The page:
When you think of the great empires of India − and indeed the world − the Mughals will be the first name to pop up. And no wonder. At its peak the Mughal empire covered much of Afghanistan and nearly all of India. Such was its dominance of the global economy that the region accounted for nearly 25 per cent of the world’s gross domestic product. The fame of their fabulous wealth spread far and wide, their glory recorded with awe by the many Europeans, who visited the courts, stories from which passed into popular imagination and into the present day. So impressed were the British by their wealth that the word ‘mughal’ entered the English language to describe a powerful leader.
Yet 400 years before the Mughals, there existed an equally glamorous empire, the Cholas in the south of India. Their empire covered the entire southern peninsula, the eastern Indian coast and all of Sri Lanka. Unlike the Mughals, this empire went beyond the traditional boundaries of the Indian subcontinent. During his naval campaigns Rajendra Chola captured parts of what is now Thailand, Cambodia, Malaysia and Indonesia – becoming the only Indian king to control parts of south east Asia.
If the Mughals left behind great buildings such as the Taj Mahal and exquisite miniatures to remind us of their glory, the Cholas rivaled them in the great temples that dot south India and its bronzes that now grace the world’s top museums. While the Mughals were a manufacturing behemoth, the Cholas flourished via agriculture and their strategic control of the vast Asian sea trade, the first Indian empire to do so.
The Cholas had a massive naval fleet of up to a 1,000 ships and they dominated the Indian and Sri Lankan coastlines. If you were a trading ship from the port of Aden in Yemen on your way to the Malayas or Song China, you had to weigh anchor at an Indian or Lankan port. Chola control of the ports meant they could collect taxes and tariffs from all the ships that went through the Indian Ocean, east or west.
It made the Chola Empire extraordinarily wealthy. The mind reels to hear that Rajaraja Chola donated more than 200 kilos of gold and of silver, and sacks of jewels, to the Brahadisvara temple in Tanjore. This apart from building the mammoth and stunning stone temple that is covered in a profusion sculptures. They also built flourishing port, palace and temple towns. And they left behind several thousand inscriptions in copper plate and stone recorded in the hundreds of temples across their empire. Travellers to Chola ports and towns describe bustling streets, multistoried buildings, gardens and markets filled with traders selling everything from spices to pearls under cool canopies.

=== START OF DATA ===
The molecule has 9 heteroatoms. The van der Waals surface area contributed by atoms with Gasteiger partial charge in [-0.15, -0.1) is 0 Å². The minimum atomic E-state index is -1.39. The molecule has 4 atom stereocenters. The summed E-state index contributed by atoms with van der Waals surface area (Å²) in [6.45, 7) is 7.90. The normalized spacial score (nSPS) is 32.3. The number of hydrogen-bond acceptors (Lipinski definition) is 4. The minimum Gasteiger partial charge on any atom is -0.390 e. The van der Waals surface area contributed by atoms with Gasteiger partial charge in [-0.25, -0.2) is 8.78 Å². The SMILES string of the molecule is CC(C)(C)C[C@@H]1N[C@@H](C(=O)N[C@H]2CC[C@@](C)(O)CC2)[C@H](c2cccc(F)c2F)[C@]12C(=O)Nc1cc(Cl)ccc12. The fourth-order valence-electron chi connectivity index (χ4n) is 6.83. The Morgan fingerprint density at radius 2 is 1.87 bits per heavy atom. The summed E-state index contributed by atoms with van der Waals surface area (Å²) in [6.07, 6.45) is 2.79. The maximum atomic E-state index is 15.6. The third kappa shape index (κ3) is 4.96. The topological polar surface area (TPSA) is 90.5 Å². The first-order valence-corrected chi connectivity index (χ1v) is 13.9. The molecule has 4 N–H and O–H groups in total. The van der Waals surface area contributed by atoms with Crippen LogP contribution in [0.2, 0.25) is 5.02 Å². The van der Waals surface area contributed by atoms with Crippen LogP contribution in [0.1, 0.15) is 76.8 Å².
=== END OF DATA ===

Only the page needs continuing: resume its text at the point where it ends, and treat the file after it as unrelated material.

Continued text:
The master artists of the Chola Empire could rival those of the Mughals though their aesthetics were startlingly different. The spectacular Chola bronzes are semi-nude human figures, with sensuous curves and slender limbs. The art of the Mughals have, on the other hand, restraint as a key feature. The vaulted halls of the buildings are spare, the walls profuse with stencil calligraphy, on which light falls like silk. The beauty is pulled off without a single human sculpture in sight. It feels like a challenge the best brains of the Mughal Empire set for themselves: to enchant the human eye, without ever resorting to the human form.
Chola sculpture and architecture, on the other hand, runs riot with its emphasis on human beauty, turning the gods too into erotic human sculpture. The gorgeous form of Nataraja, the god Shiva dancing creation and destruction, was conceptualised by the Cholas. The most famous example of Chola architecture, the Brahadisvara temple has its walls festooned with a playful array of demons, gods, kings and queens, ordinary people and animals. Village scenes and war scenes, dances and fights, all spool into one another: the tumult of life is up there frozen in stone.
And yet despite the grandeur and size of their realm, their wealth and artistry, the Cholas don’t feature in our imagination as much as the Mughals. When I was writing my novel featuring Rajendra Chola, my references were primarily academic texts and translations. While they were a treasure trove of detail, they weren’t exactly written with an eye to the crowd. On the other hand, when I did a decidedly unscientific search online for Mughal related books, I discovered that there are nearly 2,000 titles written about the Mughals, a vast collection that includes comics, romances and even a Mughal werewolf fantasy.
One of the main reasons is of course the historical material we have about both empires. Since they existed centuries before the Mughals, we have fewer surviving texts about the Cholas produced outside of India. Records within India tend to be inscriptions, the study of which is left to the specialists. If the Cholas are a question mark for us, with the Mughals we are full of answers: we can march through a familiar list of names of kings, important monuments, and series of events.
One can almost imagine the event of a Chola and a Mughal meeting: the raising of eyebrows on both sides, each confounded at the other’s preferences. The Mughal aghast at the Chola’s taste for strong alcohol, perhaps, and for any kind of meat that can be killed with arrows or caught by dogs, for his love of raucous, public dances, and the women with their bare legs and arms.
And the Chola might rub his chin in bemusement at the Mughal, who is wearing a turban that makes him sweat in the summer, who opens up his chess board when it’s such a nice day out; baffled at his cultural restrictions of everything fun, watching him as he hastily diverts his eyes from the beautiful girls. Both shaking their heads at the incomprehensibility of the other’s culture.
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